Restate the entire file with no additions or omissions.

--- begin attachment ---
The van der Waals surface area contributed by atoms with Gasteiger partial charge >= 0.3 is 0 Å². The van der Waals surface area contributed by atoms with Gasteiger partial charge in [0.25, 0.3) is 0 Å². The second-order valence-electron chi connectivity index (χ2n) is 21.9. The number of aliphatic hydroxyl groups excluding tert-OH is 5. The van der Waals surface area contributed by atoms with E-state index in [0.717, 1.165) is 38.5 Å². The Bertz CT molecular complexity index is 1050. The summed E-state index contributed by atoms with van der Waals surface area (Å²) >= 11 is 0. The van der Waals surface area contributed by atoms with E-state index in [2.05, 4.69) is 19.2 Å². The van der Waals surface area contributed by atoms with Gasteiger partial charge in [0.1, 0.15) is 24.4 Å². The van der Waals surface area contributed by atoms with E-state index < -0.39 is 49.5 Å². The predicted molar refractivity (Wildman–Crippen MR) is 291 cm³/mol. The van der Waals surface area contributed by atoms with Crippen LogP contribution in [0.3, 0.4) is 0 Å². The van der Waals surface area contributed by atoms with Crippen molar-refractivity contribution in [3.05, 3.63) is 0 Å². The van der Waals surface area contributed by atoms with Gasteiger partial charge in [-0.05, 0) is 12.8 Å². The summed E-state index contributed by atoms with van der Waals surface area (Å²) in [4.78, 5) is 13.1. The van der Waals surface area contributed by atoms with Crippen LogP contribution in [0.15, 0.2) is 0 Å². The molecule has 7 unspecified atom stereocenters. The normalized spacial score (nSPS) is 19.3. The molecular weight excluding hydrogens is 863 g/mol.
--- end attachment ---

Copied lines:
The van der Waals surface area contributed by atoms with Gasteiger partial charge >= 0.3 is 0 Å². The van der Waals surface area contributed by atoms with Gasteiger partial charge in [0.25, 0.3) is 0 Å². The second-order valence-electron chi connectivity index (χ2n) is 21.9. The number of aliphatic hydroxyl groups excluding tert-OH is 5. The van der Waals surface area contributed by atoms with E-state index in [0.717, 1.165) is 38.5 Å². The Bertz CT molecular complexity index is 1050. The summed E-state index contributed by atoms with van der Waals surface area (Å²) >= 11 is 0. The van der Waals surface area contributed by atoms with E-state index in [2.05, 4.69) is 19.2 Å². The van der Waals surface area contributed by atoms with Gasteiger partial charge in [0.1, 0.15) is 24.4 Å². The van der Waals surface area contributed by atoms with E-state index < -0.39 is 49.5 Å². The predicted molar refractivity (Wildman–Crippen MR) is 291 cm³/mol. The van der Waals surface area contributed by atoms with Crippen LogP contribution in [0.3, 0.4) is 0 Å². The van der Waals surface area contributed by atoms with Crippen molar-refractivity contribution in [3.05, 3.63) is 0 Å². The van der Waals surface area contributed by atoms with Gasteiger partial charge in [-0.05, 0) is 12.8 Å². The summed E-state index contributed by atoms with van der Waals surface area (Å²) in [4.78, 5) is 13.1. The van der Waals surface area contributed by atoms with Crippen LogP contribution in [0.15, 0.2) is 0 Å². The molecule has 7 unspecified atom stereocenters. The normalized spacial score (nSPS) is 19.3. The molecular weight excluding hydrogens is 863 g/mol.